This chapter describes several infrastructure frameworks, including ones that assess the frameworks developed, that will help DBIR research become sustainable and successful. The discussion on the considerations needed for scaling-up a DBIR project – depth, sustainability, spread, shift, and evolution (pg. 468) – were specifically interesting as I think the scaling-up process is the real trick of DBIR. The authors emphasized building human capacity (building relationships and enabling the humans involved) and technological infrastructure needed to sustain the project. The last paragraphs were reserved for a discussion on funding and a summary.

 

Reaction.

I really enjoyed the gifs in the first two articles. They reminded me of the idea that “a picture is worth a thousand words.” And I started to wonder what information from my own work I should be summarizing in gifs. The flow gifs were of particular interest as they included a huge amount of information but were still easy to follow.

 

Discussion foci.

  1. Personal reflection: what kinds of information within your DBR project can be summarized in gifs?
  2. What infrastructure frameworks have been found to be most successful overall in DBIR?

DBR Weekly Readings Part 3

Summaries. [Instructions: Provide a brief (1 paragraph) summary of EACH reading assigned. This approach will support you to make progress on your final project for this class. Your summary may contain a quote, properly cited in APA format, as well as your interpretation or perspective on the quote. As a rule of thumb, you should spend twice as many words explaining/expanding on/critiquing any quote you use. Never use a quote as your own sentence, even when properly cited. Provide a summary for EVERY article assigned that you read.]

Penuel, W. R., Fishman, B. J., Haugan Cheng, B., & Sabelli, N. (2011). Organizing Research and Development at the Intersection of Learning, Implementation, and Design. Educational Researcher, 40(7), 331–337. https://doi.org/10.3102/0013189X11421826

This article describes DBIR (design-based implementation research) more thoroughly, calling on four key elements that differentiate traditional DBR and DBIR. The four elements consist of:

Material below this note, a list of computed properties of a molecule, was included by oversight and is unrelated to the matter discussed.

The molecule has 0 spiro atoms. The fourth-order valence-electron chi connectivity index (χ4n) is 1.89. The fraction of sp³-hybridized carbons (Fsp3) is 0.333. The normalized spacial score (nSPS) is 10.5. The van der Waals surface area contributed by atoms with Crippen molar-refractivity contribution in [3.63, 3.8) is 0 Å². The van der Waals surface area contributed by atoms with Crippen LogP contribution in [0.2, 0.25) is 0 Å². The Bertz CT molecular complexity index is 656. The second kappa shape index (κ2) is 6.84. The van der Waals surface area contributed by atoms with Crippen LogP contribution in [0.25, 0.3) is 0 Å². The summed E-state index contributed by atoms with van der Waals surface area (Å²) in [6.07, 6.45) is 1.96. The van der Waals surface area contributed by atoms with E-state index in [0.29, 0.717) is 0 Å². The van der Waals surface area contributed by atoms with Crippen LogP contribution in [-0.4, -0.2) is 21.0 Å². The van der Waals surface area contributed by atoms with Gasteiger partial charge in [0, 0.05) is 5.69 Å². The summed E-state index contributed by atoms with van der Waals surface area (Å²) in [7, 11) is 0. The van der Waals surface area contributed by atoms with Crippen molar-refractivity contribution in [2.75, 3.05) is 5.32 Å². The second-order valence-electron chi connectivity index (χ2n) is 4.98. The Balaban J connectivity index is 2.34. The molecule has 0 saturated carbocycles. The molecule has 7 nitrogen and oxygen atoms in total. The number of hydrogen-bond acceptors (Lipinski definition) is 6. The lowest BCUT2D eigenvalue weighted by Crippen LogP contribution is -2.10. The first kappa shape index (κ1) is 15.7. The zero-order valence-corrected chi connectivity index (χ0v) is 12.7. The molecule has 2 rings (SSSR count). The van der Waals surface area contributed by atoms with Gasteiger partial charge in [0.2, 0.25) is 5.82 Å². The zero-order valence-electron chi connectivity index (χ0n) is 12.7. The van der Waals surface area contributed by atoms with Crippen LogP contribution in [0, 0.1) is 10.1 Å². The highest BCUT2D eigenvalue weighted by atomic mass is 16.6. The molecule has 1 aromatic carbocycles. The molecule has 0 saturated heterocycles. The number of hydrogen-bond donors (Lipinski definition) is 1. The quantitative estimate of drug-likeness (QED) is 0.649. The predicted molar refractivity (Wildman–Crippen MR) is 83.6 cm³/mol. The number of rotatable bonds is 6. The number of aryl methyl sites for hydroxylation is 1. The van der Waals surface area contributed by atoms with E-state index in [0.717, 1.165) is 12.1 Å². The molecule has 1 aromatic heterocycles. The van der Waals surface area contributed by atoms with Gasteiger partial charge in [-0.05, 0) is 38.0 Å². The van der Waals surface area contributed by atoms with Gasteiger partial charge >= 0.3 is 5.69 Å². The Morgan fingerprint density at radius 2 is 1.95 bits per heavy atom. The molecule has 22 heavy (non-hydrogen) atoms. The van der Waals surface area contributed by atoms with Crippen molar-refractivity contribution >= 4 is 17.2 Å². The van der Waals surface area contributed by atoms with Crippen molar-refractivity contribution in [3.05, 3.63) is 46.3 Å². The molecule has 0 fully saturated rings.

• “a focus on persistent problems of practice from multiple stakeholders’ perspectives;
  • a commitment to iterative, collaborative design;
  • a concern with developing theory related to both classroom learning and implementation through systematic inquiry;
  • a concern with developing capacity for sustaining change in systems.”

While the first two elements really focus on similarities between DBIR and DBR, the last two elements really reflect the larger scope of DBIR, and the system-changing nature of this kind of research. The authors then used model examples from the literature to illustrate each of the elements. Challenges were detailed, including the precarious role researchers play, the lack of funding for such projects, and the sometimes only partial willingness of partners to implement and participate in such research. In the future directions section, we again hear a call (as we did in previous readings for DBR) for the establishment of standards of practice and evidence.

 

Fishman, B. J., Penuel, W. R., Allen, A.-R., Cheng, B. H., & Sabelli, N. (2013). Design-based implementation research: An emerging model for transforming the relationship of research and practice. National Society for the Study of Education, 112(2), 136–156.

While the first article was a summary of DBIR, this chapter is the detailed articulation of DBIR’s place within research as well as the authors’ attempt at answering the questions posed by the future directions section of the previous reading. Standards of practice as well as descriptions for potential evidence are both touched upon, but as this is obviously an introduction to a book, they are almost always offset onto the chapters that are to follow. A discussion of what would constitute supporting infrastructure in terms of both policy and funding is introduced in the last section before conclusions.

 

Reaction. [Instructions: This part is a choose-your-own adventure freestyle place to react to one or more of the readings. You could describe how you plan to apply something you read, reflect on your own experiences, interpretations and beliefs. You can also synthesize across the readings. You do not need to do this for each reading—just one overall reaction.]

From the first article, the following principles adopted by SERP (Strategic Education Research Partnership) struck me:

“(a) research and development should be a collaborative endeavor between researchers and practitioners,

(b) partnerships should be based on addressing important problems of practice,

(c) practitioners should have a say in defining those problems.”

I think the reason why these principles struck me is due to my recent realization that I am a researching practitioner, not a practicing researcher. Much of what is described in both DBR and DBIR seems a bit daft at times, mostly because the vast majority of current DBR and DBIR already matches the way I think. And how both redeeming and scary that is!

 

Discussion foci. Include at least 2 questions, wonderings, or topics in total about the articles to encourage in-class discussion.

  1. We’ve seen a call for potential standards and acceptable evidence from the readings both this week and last for both DBR and DBIR. But both methodologies seem to prize flexibility and context as main tenets. How does one delineate the former (standards and evidence) without compromising the latter (flexibility and context)?
  2. Readings often detail contexts in which the discussed research methodology has been successful. Have there been “epic fails” in DBIR? How were those situations handled and what was done to iterate the “fail” into something more successful?